Saturday, 4 June 2011

San Fairy Ann

Do you know what it means?

The answer to that question, if you're U.K.-based, is probably generational. "San Fairy Ann" is an expression that was born out of a gap in the English language, so what are its origins and potential meanings?

British soldiers in World War One soon found out their French counterparts had a phrase that resembled "it doesn't matter" but that sounded much more satisfying, dismissing a problem out of hand. The expression was "Ça ne fait rien" and was anglicised into "San Fairy Ann". Google searches for the term often focus on this origin, labelling it "soldier slang". However, its use became far more widespread than that.

After the war, solders' return to civvy street meant that "San Fairy Ann" entered the general vernacular. For me it brings to mind my Nan's visits when I was a young child, as she shrugged off her own frailties. My parents, meanwhile, still come out with it on occasion. As for myself, I understand it but rarely use it. In other words, my family is an example of how an expression entered the language, took hold in a generation and then gradually slipped away, how English is constantly evolving and sifting words in an ongoing process of selection. We can treasure "San Fairy Ann" for all it represents in terms of personal and social histories, but also relish the continuing shared creativity which leads us towards new expressions on a daily basis.

"Inventing Truth", my Happenstance pamphlet, features the following poem:

San Fairy Ann

Wit amid blood and Belgian mud,
Nan invoked you daily. Your time
on our tongues and in dictionaries
might be running out, but I've passed
your syllables on to my son
in return for his slang from school.

6 comments:

  1. Just for the record - I didn't know the phrase. I have heard of San Francisco, etc, and first guessed that the title was a child's corruption of San Farian, some Saint I'd never heard of. The title's easy to look up though so I don't think it's a problem nowadays.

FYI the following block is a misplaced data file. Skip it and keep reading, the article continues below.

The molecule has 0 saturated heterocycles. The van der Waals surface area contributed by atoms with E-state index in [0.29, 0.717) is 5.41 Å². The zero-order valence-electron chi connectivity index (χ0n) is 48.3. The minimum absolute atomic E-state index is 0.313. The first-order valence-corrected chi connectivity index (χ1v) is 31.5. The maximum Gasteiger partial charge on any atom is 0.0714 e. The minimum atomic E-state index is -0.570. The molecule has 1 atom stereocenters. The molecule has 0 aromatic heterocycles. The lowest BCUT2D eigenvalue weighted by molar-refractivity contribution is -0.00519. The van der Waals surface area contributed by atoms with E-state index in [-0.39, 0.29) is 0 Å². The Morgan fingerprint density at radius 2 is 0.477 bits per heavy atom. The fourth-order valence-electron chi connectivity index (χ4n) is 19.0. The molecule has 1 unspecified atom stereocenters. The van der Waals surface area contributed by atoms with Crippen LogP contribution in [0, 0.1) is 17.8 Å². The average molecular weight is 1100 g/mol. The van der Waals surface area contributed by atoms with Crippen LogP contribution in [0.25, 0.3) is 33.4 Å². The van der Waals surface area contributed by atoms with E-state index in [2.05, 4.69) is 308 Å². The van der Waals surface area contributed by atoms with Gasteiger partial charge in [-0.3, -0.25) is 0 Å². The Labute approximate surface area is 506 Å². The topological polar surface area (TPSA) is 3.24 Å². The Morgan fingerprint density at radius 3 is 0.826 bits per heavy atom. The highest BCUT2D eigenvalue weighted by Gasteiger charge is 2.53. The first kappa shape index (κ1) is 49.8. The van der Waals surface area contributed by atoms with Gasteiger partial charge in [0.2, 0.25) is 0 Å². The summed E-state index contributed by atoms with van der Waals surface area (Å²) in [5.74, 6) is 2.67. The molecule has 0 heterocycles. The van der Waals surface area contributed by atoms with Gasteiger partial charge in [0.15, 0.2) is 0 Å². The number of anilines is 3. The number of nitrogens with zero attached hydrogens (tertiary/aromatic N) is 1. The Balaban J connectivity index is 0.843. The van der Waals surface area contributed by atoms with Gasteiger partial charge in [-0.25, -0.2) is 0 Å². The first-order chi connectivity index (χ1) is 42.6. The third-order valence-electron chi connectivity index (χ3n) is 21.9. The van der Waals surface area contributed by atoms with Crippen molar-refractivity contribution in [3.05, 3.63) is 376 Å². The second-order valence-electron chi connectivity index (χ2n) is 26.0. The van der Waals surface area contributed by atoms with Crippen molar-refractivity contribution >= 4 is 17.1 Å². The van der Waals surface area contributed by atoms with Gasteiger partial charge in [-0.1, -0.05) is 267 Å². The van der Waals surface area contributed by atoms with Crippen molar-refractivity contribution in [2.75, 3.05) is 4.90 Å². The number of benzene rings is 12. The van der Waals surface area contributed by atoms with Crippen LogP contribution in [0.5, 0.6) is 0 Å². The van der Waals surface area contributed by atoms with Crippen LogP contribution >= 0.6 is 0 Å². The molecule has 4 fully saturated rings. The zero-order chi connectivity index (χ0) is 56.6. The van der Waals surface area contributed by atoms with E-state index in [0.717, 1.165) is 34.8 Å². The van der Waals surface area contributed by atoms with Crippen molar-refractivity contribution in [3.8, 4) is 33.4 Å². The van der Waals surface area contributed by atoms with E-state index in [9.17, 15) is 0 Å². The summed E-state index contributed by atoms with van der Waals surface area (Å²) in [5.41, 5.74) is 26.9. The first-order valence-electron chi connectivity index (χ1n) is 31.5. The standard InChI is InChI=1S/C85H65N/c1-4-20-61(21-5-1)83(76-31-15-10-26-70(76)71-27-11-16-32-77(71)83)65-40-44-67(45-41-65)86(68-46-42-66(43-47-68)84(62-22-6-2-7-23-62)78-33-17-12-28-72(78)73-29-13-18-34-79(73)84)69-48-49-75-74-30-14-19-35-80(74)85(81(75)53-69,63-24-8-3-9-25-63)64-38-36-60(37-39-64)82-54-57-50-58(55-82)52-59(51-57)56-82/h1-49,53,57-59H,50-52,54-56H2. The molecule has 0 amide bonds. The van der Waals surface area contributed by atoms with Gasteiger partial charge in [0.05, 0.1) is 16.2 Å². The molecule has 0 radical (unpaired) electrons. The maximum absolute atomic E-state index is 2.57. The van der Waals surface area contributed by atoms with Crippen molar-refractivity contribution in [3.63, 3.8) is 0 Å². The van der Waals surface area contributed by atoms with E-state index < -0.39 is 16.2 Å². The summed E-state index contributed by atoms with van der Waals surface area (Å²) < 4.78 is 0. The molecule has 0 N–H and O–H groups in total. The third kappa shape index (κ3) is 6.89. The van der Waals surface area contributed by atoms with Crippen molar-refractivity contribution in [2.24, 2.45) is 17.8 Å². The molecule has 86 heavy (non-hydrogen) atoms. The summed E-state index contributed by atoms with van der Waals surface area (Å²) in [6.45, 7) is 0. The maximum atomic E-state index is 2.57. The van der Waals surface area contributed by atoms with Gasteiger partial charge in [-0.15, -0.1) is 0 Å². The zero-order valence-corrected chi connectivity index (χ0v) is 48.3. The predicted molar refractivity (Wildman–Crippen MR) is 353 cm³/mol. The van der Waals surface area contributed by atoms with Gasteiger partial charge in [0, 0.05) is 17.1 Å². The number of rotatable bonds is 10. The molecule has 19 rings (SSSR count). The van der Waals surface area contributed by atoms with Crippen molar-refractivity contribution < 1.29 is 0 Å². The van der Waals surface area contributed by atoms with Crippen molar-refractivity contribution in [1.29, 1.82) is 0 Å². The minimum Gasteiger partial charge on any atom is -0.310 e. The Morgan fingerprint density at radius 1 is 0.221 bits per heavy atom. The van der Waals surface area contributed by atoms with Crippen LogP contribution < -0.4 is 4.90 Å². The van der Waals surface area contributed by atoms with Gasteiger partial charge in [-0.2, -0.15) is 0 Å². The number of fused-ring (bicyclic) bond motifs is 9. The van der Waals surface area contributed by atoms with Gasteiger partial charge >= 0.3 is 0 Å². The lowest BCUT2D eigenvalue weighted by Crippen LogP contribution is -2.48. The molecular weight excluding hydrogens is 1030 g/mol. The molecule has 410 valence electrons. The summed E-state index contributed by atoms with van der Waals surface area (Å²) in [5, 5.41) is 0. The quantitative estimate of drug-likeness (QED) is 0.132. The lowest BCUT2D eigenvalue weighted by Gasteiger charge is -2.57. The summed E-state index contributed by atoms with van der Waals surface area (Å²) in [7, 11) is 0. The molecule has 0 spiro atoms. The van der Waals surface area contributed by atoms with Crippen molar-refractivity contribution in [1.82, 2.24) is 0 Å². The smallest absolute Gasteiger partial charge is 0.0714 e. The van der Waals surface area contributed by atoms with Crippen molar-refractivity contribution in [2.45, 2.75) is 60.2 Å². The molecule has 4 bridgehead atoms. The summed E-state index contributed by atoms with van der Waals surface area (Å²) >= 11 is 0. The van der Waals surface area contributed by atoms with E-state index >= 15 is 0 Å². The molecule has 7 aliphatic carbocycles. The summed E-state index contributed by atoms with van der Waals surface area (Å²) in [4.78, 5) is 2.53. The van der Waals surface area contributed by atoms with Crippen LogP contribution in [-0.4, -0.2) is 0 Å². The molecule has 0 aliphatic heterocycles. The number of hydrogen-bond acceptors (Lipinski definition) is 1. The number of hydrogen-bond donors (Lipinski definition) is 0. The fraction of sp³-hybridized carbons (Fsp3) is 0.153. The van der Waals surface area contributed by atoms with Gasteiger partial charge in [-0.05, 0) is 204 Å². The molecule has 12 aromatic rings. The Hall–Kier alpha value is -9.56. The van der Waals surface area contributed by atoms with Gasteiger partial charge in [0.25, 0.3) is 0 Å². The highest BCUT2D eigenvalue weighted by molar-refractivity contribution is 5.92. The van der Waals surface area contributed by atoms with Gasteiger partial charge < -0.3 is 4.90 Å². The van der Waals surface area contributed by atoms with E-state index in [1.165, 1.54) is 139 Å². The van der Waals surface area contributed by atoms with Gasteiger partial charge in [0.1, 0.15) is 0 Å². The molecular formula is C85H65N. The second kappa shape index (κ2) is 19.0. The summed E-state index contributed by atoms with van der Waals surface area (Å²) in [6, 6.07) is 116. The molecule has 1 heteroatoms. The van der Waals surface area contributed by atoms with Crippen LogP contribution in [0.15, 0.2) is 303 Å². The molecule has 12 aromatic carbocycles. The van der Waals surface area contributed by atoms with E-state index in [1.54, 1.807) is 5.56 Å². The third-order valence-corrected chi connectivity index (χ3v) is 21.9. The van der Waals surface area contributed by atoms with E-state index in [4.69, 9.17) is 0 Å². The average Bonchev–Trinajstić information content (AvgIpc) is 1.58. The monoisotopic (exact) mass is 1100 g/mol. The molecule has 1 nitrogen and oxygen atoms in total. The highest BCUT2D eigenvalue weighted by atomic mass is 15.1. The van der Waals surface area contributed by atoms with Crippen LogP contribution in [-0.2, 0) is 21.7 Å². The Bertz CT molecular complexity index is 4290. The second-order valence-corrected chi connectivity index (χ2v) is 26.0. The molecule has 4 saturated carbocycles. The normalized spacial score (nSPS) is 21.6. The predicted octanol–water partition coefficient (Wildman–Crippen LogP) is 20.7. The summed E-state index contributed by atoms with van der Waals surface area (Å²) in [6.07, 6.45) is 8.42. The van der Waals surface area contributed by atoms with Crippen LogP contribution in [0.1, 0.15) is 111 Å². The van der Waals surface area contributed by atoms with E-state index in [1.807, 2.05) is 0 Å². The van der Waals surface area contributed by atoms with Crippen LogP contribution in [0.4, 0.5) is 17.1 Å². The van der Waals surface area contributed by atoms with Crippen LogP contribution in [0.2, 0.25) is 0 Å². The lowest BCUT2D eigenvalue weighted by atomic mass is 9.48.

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  2. Tthis was an expression i came across on meeting an ex British WW2 submariner in the 1960/1970 era.

    He used it a lot. I queried him on what it meant. He shrugged his shoulders and said it was a phrase he picked up in Malta during the WW2 age.

    Possibly there is a connection between

    san fairy ann

    ca fait ne rien

    sweet fuck all

    sfa

    cheers.

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  3. It's also used in the film Photographing Fairies as the answer to the Toast "Ish Ka Bibble" which isn't Yiddish but is supposed to be, the meaning which is roughly translated to be "why should I Worry?"

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  4. This saying was used by my mother whose father had served in France during the first world war. I was pleased to hear it as it usually meant that my misdemenour was being overlooked.

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  5. Iremember my father using it when I was a boy in the 60s

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  6. My Nan and mom used it. Both " Brummies " Nan lived in Harbourne,Birmingham.. my mom Canada. Virginiatown Ontario and Victoria bc. I just thought it was another British slang ( guess it is) didn't know it was really "french" till I watched Heartbeat "

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